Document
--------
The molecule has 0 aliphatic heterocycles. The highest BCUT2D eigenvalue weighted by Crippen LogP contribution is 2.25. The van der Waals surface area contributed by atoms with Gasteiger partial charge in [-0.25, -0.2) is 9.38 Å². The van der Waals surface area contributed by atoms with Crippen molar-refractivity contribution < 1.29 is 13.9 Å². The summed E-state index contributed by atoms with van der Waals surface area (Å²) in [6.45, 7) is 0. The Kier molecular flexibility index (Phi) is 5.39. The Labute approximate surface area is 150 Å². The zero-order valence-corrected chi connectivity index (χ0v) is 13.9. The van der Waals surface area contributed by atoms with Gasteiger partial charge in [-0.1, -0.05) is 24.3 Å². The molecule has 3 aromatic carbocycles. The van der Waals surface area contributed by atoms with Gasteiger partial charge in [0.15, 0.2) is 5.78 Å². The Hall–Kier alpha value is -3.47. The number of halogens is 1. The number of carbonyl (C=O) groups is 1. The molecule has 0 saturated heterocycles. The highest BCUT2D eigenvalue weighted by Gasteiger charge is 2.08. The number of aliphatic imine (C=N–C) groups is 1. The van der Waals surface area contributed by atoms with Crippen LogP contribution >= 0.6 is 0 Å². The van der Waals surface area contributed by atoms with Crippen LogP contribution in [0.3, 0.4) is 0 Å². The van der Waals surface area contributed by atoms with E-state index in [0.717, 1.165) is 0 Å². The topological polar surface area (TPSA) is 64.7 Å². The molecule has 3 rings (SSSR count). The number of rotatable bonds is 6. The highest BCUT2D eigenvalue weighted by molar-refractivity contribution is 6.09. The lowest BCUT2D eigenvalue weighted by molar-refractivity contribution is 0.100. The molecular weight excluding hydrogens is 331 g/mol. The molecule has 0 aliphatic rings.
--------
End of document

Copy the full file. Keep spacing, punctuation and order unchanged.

The molecule has 0 aliphatic heterocycles. The highest BCUT2D eigenvalue weighted by Crippen LogP contribution is 2.25. The van der Waals surface area contributed by atoms with Gasteiger partial charge in [-0.25, -0.2) is 9.38 Å². The van der Waals surface area contributed by atoms with Crippen molar-refractivity contribution < 1.29 is 13.9 Å². The summed E-state index contributed by atoms with van der Waals surface area (Å²) in [6.45, 7) is 0. The Kier molecular flexibility index (Phi) is 5.39. The Labute approximate surface area is 150 Å². The zero-order valence-corrected chi connectivity index (χ0v) is 13.9. The van der Waals surface area contributed by atoms with Gasteiger partial charge in [-0.1, -0.05) is 24.3 Å². The molecule has 3 aromatic carbocycles. The van der Waals surface area contributed by atoms with Gasteiger partial charge in [0.15, 0.2) is 5.78 Å². The Hall–Kier alpha value is -3.47. The number of halogens is 1. The number of carbonyl (C=O) groups is 1. The molecule has 0 saturated heterocycles. The highest BCUT2D eigenvalue weighted by Gasteiger charge is 2.08. The number of aliphatic imine (C=N–C) groups is 1. The van der Waals surface area contributed by atoms with Crippen LogP contribution >= 0.6 is 0 Å². The van der Waals surface area contributed by atoms with Crippen LogP contribution in [0.3, 0.4) is 0 Å². The van der Waals surface area contributed by atoms with E-state index in [0.717, 1.165) is 0 Å². The topological polar surface area (TPSA) is 64.7 Å². The molecule has 3 rings (SSSR count). The number of rotatable bonds is 6. The highest BCUT2D eigenvalue weighted by molar-refractivity contribution is 6.09. The lowest BCUT2D eigenvalue weighted by molar-refractivity contribution is 0.100. The molecular weight excluding hydrogens is 331 g/mol. The molecule has 0 aliphatic rings.